A Jungle-Haired, Mountain Conquering, Non-Beggar

Musings

I had two major motives with moving back West: I needed to be enveloped in the vastness of the mountains and Mother Nature, as nothing soothes me better than those two things—mmm, other than the sea, but that counts as Mother Nature—and I needed to focus on my writing.

I strongly felt when I left Wyoming the first time that I had unfinished business. Mostly with the cowboys and the ranchers, but also with myself. Coming back, I did want to focus on some sincere hobnobbing with the aforementioned folk, but also on not having a job that wore me right down so as not to write when I got home.

I happily joked with my best friend that a job cashiering/bagging at a grocery store would offer me the perfect amount of mindlessness to then go home and work on my novel and my Wild West research. So imagine my surprise and dismay when I applied to King Soopers, (an affiliate of Kroger) only to have them email me back the next day saying this:

“After reviewing your submission and application, we have decided to pursue other applicants who more closely match the needs of this position.”

To borrow terminology I like from the Brits: color me gobsmacked. I wanted to be outraged, and admittedly I was for a bit, wondering how on earth I wasn’t qualified to ring up people’s pears and toilet paper? But after some brief thought, I decided cashiering at King Soopers sounded loathsome. What kind of name is King Soopers anyway?

My favorite responses to my indignation over being rejected by King Sooper were from a gal I had only just met last night who I naturally felt compelled to tell the story to. She said, “they don’t deserve you!” mirroring my own outrage.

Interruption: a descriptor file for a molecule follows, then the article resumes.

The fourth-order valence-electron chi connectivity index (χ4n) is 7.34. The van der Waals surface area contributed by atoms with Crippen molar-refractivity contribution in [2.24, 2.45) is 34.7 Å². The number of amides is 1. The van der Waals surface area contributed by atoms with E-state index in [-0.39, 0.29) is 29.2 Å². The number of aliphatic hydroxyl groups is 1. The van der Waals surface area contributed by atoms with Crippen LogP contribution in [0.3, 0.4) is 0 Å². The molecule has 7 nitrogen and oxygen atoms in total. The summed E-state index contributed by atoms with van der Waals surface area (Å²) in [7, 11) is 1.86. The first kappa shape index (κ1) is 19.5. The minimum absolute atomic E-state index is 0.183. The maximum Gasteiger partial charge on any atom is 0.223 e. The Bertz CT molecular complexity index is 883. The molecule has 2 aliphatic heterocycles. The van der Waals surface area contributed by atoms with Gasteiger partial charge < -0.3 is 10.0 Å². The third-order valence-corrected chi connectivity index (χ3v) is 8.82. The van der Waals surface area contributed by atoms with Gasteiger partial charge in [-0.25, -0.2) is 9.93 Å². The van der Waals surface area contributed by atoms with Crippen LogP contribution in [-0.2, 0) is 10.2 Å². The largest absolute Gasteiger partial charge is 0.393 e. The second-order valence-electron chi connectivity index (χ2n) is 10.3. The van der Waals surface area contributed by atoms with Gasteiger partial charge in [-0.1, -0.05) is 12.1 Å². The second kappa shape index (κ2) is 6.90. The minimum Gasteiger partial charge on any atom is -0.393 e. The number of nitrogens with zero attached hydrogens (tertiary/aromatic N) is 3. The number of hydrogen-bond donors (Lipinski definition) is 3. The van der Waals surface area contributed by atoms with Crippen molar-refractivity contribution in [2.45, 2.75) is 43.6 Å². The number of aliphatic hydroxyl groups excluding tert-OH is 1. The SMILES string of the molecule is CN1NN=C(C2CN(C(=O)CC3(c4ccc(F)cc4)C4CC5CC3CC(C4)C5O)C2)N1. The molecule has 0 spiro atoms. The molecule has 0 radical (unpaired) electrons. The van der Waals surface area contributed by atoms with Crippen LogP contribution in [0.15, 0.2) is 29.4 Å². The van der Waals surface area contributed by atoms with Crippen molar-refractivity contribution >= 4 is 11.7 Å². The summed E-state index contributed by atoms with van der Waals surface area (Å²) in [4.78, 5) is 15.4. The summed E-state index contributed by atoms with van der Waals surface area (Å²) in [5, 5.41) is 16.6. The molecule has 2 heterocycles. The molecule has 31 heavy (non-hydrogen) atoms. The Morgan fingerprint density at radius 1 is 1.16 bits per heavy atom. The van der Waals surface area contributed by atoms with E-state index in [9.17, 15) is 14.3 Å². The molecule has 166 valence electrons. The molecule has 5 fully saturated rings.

And then from my sister, who said: “They probably only hire teens. What a bunch of pervs.” 

And then I was over it.

Immediately following this blow, however, I saw a comment on one of my blog posts from a stranger asking me: Do you beg, like the healthy people I see in New Orleans who display jokes on their cardboard signs? Kind of funny. Kind of annoying. Kind of desperate. Are you desperate? I again was gobsmacked. Do I beg? Where had this stranger gotten the notion that I beg for anything?! I have never in my life stood anywhere with a sign asking for so much as a nickel. Okay, actually, once I held a sign at Coney Island offering free hugs—read that story here—because I was sad, but if that’s begging well then I am not sorry!

I tried not to be rattled by the King Soopers rejection and a stranger coming to the conclusion that because I sometimes hint at being a starving artist that I have resorted to begging.

And so what I did do was make a gratitude list to cheer myself and I found that while King Sooper may find me an unworthy candidate for their conglomerate and a stranger may think I am a nitwit, I had a lot going for me in this exact moment.

Like this:

– I have a really exceptional mountain view out of my bedroom window.

– My hair has been looking particularly jungle-esque and dare I say full. Errr, full-ish. Okay, I am pretending it looks full.

– My dear friend Diana has been giving me forehead kisses, which if you know anything, are basically the greatest thing in the world.

– I started working out again and am deliciously sore.

– I lost one pound. Who knows if I can attribute it to the working out or the anxiousness that paralyzes my ability to eat. But either way I will take it.

– The gracious men at the Hyundai dealership not only fixed my car but were ever so nice to me in the process. And it was a long process; after one day spent sitting in the Hyundai customer lounge, they still hadn’t determined the problem and asked to keep my car overnight. Of course I was okay with this. But I was beautifully surprised when they arranged a ride home for me when I couldn’t get ahold of my friend. Now that’s what I call service.